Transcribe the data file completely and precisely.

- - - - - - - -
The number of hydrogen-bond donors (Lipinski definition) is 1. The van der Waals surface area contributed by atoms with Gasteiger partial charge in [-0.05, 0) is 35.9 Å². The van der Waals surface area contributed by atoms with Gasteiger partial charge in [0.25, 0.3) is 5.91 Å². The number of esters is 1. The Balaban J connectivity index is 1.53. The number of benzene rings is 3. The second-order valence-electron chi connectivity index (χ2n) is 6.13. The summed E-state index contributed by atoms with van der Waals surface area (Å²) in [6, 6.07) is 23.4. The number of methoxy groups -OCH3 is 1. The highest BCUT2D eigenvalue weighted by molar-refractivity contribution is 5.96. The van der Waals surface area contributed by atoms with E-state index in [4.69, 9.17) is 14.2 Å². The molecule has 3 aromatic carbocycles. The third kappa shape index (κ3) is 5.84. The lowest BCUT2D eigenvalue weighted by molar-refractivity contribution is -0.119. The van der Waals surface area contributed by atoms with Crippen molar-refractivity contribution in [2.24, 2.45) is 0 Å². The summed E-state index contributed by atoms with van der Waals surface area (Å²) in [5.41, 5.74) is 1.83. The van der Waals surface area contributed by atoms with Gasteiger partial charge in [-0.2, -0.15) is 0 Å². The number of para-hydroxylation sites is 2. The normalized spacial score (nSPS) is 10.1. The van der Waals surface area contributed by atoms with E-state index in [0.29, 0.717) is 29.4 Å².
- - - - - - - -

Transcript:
The number of hydrogen-bond donors (Lipinski definition) is 1. The van der Waals surface area contributed by atoms with Gasteiger partial charge in [-0.05, 0) is 35.9 Å². The van der Waals surface area contributed by atoms with Gasteiger partial charge in [0.25, 0.3) is 5.91 Å². The number of esters is 1. The Balaban J connectivity index is 1.53. The number of benzene rings is 3. The second-order valence-electron chi connectivity index (χ2n) is 6.13. The summed E-state index contributed by atoms with van der Waals surface area (Å²) in [6, 6.07) is 23.4. The number of methoxy groups -OCH3 is 1. The highest BCUT2D eigenvalue weighted by molar-refractivity contribution is 5.96. The van der Waals surface area contributed by atoms with E-state index in [4.69, 9.17) is 14.2 Å². The molecule has 3 aromatic carbocycles. The third kappa shape index (κ3) is 5.84. The lowest BCUT2D eigenvalue weighted by molar-refractivity contribution is -0.119. The van der Waals surface area contributed by atoms with Crippen molar-refractivity contribution in [2.24, 2.45) is 0 Å². The summed E-state index contributed by atoms with van der Waals surface area (Å²) in [5.41, 5.74) is 1.83. The van der Waals surface area contributed by atoms with Gasteiger partial charge in [-0.2, -0.15) is 0 Å². The number of para-hydroxylation sites is 2. The normalized spacial score (nSPS) is 10.1. The van der Waals surface area contributed by atoms with E-state index in [0.29, 0.717) is 29.4 Å².